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The End of Leadershipby Barbara Kellerman
Synopses & Reviews
One of our foremost leadership experts dismantles obsolete assumptions and stimulates a new conversation about leadership in the twenty-first century.
Becoming a leader has become a mantra. The explosive growth of the "leadership industry" is based on the belief that leading is a path to power and money, a medium for achievement, and a mechanism for creating change. But there are other, parallel truths: that leaders of every stripe are in disrepute; that the tireless and often superficial teaching of leadership has brought us no closer to nirvana; and that followers nearly everywhere have become, on the one hand, disappointed and disillusioned, and, on the other, entitled and emboldened.
The End of Leadership tells two tales. The first is about change—about how and why leadership and followership have changed over time, especially in the last forty years. As a result of cultural evolution and technological revolution, the balance of power between leaders and followers has shifted—with leaders becoming weaker and followers stronger.
The second narrative is about the leadership industry itself. In this provocative and critical volume, Barbara Kellerman raises questions about leadership as both a scholarly pursuit and a set of practical skills: Does the industry do what it claims to do—grow leaders? Does the research justify the undertaking? Do we adequately measure the results of our efforts? Are leaders as all-important as we think they are? What about followers? Isn't teaching good followership as important now as teaching good leadership? Finally, Kellerman asks: Given the precipitous decline of leaders in the estimation of their followers, are there alternatives to the existing models—ways of teaching leadership that take into account the vicissitudes of the twenty-first century?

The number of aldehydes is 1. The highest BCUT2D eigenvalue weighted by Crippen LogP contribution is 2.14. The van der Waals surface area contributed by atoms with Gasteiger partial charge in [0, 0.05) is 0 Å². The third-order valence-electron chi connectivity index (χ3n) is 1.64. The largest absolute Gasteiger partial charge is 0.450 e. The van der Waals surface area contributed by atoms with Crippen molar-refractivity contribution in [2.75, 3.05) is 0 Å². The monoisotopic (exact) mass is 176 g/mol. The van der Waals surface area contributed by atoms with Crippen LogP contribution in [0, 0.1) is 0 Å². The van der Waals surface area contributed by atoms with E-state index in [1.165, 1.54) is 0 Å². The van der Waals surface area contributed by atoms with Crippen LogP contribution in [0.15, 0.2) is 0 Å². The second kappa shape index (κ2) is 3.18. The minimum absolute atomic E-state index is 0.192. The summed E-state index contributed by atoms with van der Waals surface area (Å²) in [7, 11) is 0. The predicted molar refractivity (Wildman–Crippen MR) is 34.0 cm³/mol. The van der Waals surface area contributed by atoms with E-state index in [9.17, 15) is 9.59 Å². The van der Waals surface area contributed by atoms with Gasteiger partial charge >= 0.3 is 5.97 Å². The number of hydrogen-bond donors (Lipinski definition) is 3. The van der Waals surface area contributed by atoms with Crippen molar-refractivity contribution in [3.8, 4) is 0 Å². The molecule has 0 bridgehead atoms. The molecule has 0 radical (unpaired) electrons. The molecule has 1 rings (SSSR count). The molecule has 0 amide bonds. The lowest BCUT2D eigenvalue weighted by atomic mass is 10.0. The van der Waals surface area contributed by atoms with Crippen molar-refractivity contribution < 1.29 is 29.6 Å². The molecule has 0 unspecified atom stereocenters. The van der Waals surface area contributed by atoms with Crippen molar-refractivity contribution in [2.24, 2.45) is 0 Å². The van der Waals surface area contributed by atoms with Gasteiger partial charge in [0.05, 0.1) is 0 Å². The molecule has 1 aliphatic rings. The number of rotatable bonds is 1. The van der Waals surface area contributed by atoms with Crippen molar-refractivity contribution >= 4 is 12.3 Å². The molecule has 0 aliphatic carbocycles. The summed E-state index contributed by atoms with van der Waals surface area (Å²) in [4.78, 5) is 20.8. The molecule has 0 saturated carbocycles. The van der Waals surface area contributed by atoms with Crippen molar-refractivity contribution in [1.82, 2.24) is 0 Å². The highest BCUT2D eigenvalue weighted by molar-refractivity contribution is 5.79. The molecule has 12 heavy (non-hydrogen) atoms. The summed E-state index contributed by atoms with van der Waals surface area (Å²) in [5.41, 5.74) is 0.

The End of Leadership takes on all these questions and then some—making it necessary reading for business, political, and community leaders alike.
"According to Kellerman (Bad Leadership), lecturer in public leadership at Harvard's Kennedy School of Government, the 'leadership industry' (her term for purported 'schools of leadership' run by governments, educational institutions, and private businesses) continues to flourish, but with no apparent increase in the quality or quantity of leadership. In a response that seems geared toward her industry colleagues, Kellerman argues that the leadership industry must make four changes: end 'leader-centrism'; transcend the situational specifics that lead to myopia; subject itself to critical analysis; and change with changing times. This vague prescription concludes 200 pages that detail the increasing loss of centralized power in governments, business, and institutions and the corresponding decline in people's respect for and deference to leaders. The author argues that power has shifted from leaders to followers, and social media and the information age require more transparency and accountability from leaders. Kellerman also questions whether leadership can be taught, and, if so, whether corporate 'leadership training' is what Plato or Machiavelli had in mind when envisioning the 'Philosopher King' or 'The Prince.' What type of leader the modern age requires is an interesting question that Kellerman flirts with, but never directly addresses, almost as if the book itself were subject to the directionless malaise it describes." Publishers Weekly Copyright PWxyz, LLC. All rights reserved.
From one of the pioneers in the field of leadership studies comes a provocative reassessment of how people lead in the digital age: in The End of Leadership, Barbara Kellerman reveals a new way of thinking about leadership—and followership—in the twenty-first century. Building off of the strengths and insights of her work as a scholar and a teacher, Kellerman critically reexamines our most strongly-held assumptions about the role of leadership in driving success. Revealing which of our beliefs have become dangerously out-of-date thanks to advances in social media culture, she also calls into question the value of the so-called “leadership industry” itself. Asking whether leadership can truly be taught, Kellerman forces us to think critically and expansively about how to thrive as leaders in a global information age.
About the Author
Barbara Kellerman is the James MacGregor Burns Lecturer in Public Leadership at Harvard University's John F. Kennedy School of Government. She was the founding executive director of the Kennedy School's Center for Public Leadership and served as its research director. She was ranked by Forbes.com among the Top 50 Business Thinkers in 2009 and by Leadership Excellence in the top 15 of the 100 "best minds on leadership" in 2008 and 2009. In 2010 she was given the Wilbur M. McFeeley Award for her pioneering work on leadership and followership. She is author and editor of many books, including, most recently, Bad Leadership, Followership, and Leadership: Essential Selections on Power, Authority, and Influence.
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